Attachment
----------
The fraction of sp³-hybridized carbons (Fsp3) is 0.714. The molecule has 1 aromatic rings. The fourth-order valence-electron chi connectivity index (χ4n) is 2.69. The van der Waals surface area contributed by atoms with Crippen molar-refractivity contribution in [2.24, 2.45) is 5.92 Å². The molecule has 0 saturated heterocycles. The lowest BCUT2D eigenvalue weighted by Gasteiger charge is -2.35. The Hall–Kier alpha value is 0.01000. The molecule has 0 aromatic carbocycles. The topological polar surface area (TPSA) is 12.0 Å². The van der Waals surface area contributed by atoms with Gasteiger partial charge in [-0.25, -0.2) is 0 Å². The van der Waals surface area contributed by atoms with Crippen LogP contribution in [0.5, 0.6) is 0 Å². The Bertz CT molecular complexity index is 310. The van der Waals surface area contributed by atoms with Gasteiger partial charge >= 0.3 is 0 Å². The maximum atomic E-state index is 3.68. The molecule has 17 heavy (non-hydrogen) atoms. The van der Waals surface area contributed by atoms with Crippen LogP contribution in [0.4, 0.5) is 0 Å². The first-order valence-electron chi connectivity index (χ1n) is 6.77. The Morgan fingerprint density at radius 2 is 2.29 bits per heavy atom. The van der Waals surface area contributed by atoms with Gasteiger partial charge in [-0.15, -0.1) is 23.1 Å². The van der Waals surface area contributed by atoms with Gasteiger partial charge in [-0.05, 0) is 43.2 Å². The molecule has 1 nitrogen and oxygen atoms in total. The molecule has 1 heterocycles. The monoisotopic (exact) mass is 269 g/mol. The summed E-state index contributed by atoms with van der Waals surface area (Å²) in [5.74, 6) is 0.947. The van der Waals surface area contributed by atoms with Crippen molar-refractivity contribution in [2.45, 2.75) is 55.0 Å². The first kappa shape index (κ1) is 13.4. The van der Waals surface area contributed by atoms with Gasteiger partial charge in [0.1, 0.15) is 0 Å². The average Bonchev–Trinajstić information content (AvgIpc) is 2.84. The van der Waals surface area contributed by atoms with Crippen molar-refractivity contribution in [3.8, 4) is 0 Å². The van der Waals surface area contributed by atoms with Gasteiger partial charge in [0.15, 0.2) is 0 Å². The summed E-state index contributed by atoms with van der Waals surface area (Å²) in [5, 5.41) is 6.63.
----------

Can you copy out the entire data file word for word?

The fraction of sp³-hybridized carbons (Fsp3) is 0.714. The molecule has 1 aromatic rings. The fourth-order valence-electron chi connectivity index (χ4n) is 2.69. The van der Waals surface area contributed by atoms with Crippen molar-refractivity contribution in [2.24, 2.45) is 5.92 Å². The molecule has 0 saturated heterocycles. The lowest BCUT2D eigenvalue weighted by Gasteiger charge is -2.35. The Hall–Kier alpha value is 0.01000. The molecule has 0 aromatic carbocycles. The topological polar surface area (TPSA) is 12.0 Å². The van der Waals surface area contributed by atoms with Gasteiger partial charge in [-0.25, -0.2) is 0 Å². The van der Waals surface area contributed by atoms with Crippen LogP contribution in [0.5, 0.6) is 0 Å². The Bertz CT molecular complexity index is 310. The van der Waals surface area contributed by atoms with Gasteiger partial charge >= 0.3 is 0 Å². The maximum atomic E-state index is 3.68. The molecule has 17 heavy (non-hydrogen) atoms. The van der Waals surface area contributed by atoms with Crippen LogP contribution in [0.4, 0.5) is 0 Å². The first-order valence-electron chi connectivity index (χ1n) is 6.77. The Morgan fingerprint density at radius 2 is 2.29 bits per heavy atom. The van der Waals surface area contributed by atoms with Gasteiger partial charge in [-0.15, -0.1) is 23.1 Å². The van der Waals surface area contributed by atoms with Gasteiger partial charge in [-0.05, 0) is 43.2 Å². The molecule has 1 nitrogen and oxygen atoms in total. The molecule has 1 heterocycles. The monoisotopic (exact) mass is 269 g/mol. The summed E-state index contributed by atoms with van der Waals surface area (Å²) in [5.74, 6) is 0.947. The van der Waals surface area contributed by atoms with Crippen molar-refractivity contribution in [2.45, 2.75) is 55.0 Å². The first kappa shape index (κ1) is 13.4. The van der Waals surface area contributed by atoms with Gasteiger partial charge in [0.1, 0.15) is 0 Å². The average Bonchev–Trinajstić information content (AvgIpc) is 2.84. The van der Waals surface area contributed by atoms with Crippen molar-refractivity contribution in [3.8, 4) is 0 Å². The van der Waals surface area contributed by atoms with Gasteiger partial charge in [0.15, 0.2) is 0 Å². The summed E-state index contributed by atoms with van der Waals surface area (Å²) in [5, 5.41) is 6.63.